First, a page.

Which brings us UFC Fight Night 178, where Woodley will march into the cage as a significant underdog opposite the No. 2-ranked Covington in their long-awaited main event grudge match on Saturday at the UFC Apex in Las Vegas. Whereas many would have forgiven Woodley if he opted for a less stylistically dangerous matchup as part of a slower and more cautious route back into contention, at 38 years old and recently going all-in on using his platform to advocate for the Black Lives Matter movement, Woodley is going big-game hunting in an effort to resuscitate one last championship run. He will face a durable volume puncher whose modus operandi is pressure, making it absolutely vital that Woodley throw his hands and initiate offense, lest he spend another 25 minutes like those against Usman and Burns.
If he can beat Covington—who, in typically gormless fashion, characterized the bout with Woodley as “capitalism versus communism, MAGA versus maggot”—he will have settled their long-running feud, defied the oddsmakers and chalked one up for the BLM organization, which Covington has repeatedly lambasted. He will be right back at the top of the division, with the scalp of a top contender on his resume and a case for either the winner of Usman-Burns or a title eliminator against Edwards.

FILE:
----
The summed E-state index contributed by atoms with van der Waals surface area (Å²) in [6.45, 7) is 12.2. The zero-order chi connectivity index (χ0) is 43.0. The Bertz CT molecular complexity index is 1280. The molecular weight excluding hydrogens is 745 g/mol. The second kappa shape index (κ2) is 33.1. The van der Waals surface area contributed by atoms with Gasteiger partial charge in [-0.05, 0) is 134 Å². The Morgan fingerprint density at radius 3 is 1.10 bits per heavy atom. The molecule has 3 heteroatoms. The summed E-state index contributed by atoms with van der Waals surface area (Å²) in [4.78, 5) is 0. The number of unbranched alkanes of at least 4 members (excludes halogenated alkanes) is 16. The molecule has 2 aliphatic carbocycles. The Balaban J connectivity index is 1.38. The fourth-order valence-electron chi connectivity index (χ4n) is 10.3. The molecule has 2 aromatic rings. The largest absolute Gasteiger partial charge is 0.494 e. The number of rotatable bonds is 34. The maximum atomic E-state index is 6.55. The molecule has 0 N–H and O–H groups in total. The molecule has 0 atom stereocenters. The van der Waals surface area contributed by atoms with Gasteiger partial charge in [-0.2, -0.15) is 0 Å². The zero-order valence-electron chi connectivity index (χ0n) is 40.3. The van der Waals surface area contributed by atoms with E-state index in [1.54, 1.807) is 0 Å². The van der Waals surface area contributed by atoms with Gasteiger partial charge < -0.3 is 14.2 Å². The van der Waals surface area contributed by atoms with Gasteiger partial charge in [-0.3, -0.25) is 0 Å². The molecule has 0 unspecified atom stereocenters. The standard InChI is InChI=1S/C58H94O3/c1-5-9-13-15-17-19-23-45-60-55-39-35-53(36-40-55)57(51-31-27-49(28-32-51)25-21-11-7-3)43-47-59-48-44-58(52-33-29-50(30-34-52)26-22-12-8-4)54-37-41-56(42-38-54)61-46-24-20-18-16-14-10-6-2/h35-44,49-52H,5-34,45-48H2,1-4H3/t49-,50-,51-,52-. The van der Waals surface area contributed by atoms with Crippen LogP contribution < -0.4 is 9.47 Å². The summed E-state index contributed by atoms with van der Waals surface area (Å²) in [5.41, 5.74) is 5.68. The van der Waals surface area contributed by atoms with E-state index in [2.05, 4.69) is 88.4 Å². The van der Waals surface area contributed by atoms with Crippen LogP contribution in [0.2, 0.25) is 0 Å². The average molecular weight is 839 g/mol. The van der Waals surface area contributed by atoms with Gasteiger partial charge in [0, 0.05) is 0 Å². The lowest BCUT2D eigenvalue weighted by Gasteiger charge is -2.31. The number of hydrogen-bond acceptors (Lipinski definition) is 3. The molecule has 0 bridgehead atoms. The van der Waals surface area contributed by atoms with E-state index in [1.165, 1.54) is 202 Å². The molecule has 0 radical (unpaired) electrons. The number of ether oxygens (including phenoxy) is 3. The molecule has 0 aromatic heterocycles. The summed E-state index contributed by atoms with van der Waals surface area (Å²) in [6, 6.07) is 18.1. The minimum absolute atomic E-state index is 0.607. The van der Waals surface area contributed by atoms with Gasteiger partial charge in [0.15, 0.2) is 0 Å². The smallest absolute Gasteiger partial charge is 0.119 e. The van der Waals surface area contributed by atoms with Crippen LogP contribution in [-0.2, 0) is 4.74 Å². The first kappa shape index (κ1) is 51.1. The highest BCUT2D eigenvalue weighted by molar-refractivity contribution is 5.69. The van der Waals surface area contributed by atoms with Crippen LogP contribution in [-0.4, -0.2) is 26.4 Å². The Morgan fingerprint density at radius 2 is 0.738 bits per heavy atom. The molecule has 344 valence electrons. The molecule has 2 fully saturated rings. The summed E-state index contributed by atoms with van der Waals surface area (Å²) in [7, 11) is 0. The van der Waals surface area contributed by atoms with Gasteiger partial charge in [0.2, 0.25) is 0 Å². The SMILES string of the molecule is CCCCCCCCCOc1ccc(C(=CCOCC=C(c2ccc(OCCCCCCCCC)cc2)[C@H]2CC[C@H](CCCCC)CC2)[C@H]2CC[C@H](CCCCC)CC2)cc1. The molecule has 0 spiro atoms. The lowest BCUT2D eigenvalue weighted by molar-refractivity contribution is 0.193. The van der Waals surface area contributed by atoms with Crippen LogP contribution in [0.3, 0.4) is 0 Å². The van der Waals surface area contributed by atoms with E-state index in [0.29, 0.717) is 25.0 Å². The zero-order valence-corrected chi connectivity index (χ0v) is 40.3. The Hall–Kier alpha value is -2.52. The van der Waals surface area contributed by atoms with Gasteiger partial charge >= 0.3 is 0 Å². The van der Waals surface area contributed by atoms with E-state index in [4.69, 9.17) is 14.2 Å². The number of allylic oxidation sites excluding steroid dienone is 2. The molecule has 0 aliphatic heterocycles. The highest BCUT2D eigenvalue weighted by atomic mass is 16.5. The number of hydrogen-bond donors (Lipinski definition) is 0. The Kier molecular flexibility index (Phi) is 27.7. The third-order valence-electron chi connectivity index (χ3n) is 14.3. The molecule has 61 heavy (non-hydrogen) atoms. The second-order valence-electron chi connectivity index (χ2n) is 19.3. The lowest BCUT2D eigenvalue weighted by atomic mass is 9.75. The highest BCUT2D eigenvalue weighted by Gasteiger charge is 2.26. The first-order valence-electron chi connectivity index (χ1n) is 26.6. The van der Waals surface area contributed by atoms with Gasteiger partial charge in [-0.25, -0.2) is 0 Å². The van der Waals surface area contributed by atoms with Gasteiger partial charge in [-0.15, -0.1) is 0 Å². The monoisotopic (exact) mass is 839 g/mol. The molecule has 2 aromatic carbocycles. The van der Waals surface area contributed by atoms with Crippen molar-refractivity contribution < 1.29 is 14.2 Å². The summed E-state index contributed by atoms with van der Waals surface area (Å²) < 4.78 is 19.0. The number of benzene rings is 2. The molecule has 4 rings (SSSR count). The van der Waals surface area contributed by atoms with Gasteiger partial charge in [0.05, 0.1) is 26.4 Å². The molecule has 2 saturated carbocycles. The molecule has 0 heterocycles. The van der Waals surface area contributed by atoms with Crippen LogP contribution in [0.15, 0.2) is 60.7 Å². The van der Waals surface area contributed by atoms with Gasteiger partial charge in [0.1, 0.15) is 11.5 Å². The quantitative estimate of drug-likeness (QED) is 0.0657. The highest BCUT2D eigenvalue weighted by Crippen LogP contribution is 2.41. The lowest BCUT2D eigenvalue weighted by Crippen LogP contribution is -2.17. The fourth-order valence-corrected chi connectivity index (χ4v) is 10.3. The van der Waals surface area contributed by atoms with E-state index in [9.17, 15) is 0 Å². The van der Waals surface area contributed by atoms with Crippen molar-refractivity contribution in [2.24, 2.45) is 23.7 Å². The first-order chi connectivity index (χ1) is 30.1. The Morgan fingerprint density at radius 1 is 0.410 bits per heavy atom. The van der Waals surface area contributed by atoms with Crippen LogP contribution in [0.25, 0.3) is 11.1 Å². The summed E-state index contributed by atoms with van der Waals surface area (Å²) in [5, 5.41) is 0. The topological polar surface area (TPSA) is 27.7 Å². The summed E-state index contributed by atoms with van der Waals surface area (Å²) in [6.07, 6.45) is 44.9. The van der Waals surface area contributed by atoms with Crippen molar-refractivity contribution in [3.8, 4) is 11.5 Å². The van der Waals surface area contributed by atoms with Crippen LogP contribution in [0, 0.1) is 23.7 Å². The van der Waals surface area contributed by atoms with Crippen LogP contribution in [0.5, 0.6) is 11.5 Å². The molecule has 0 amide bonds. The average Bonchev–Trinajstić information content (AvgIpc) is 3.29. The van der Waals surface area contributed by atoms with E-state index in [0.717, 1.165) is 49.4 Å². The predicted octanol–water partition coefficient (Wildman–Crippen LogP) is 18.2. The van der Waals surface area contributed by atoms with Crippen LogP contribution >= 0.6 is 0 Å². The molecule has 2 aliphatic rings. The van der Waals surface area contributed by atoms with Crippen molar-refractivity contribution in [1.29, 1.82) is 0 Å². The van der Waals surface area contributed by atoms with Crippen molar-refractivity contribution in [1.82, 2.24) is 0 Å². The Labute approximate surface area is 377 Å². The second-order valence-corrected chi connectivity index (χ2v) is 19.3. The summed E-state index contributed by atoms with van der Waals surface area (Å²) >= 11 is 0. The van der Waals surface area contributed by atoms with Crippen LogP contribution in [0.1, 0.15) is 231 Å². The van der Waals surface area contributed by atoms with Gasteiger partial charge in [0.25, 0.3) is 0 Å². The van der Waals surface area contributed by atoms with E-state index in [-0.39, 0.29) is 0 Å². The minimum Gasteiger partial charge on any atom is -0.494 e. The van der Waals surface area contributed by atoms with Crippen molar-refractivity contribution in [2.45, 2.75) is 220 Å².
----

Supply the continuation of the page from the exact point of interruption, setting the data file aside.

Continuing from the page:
If he loses, let alone loses badly, then Woodley’s time at the top is probably over, and the sport will be worse for it.
Jacob Debets is a lawyer and writer from Melbourne, Australia. He is currently writing a book analyzing the economics and politics of the MMA industry. You can view more of his writing at jacobdebets.com.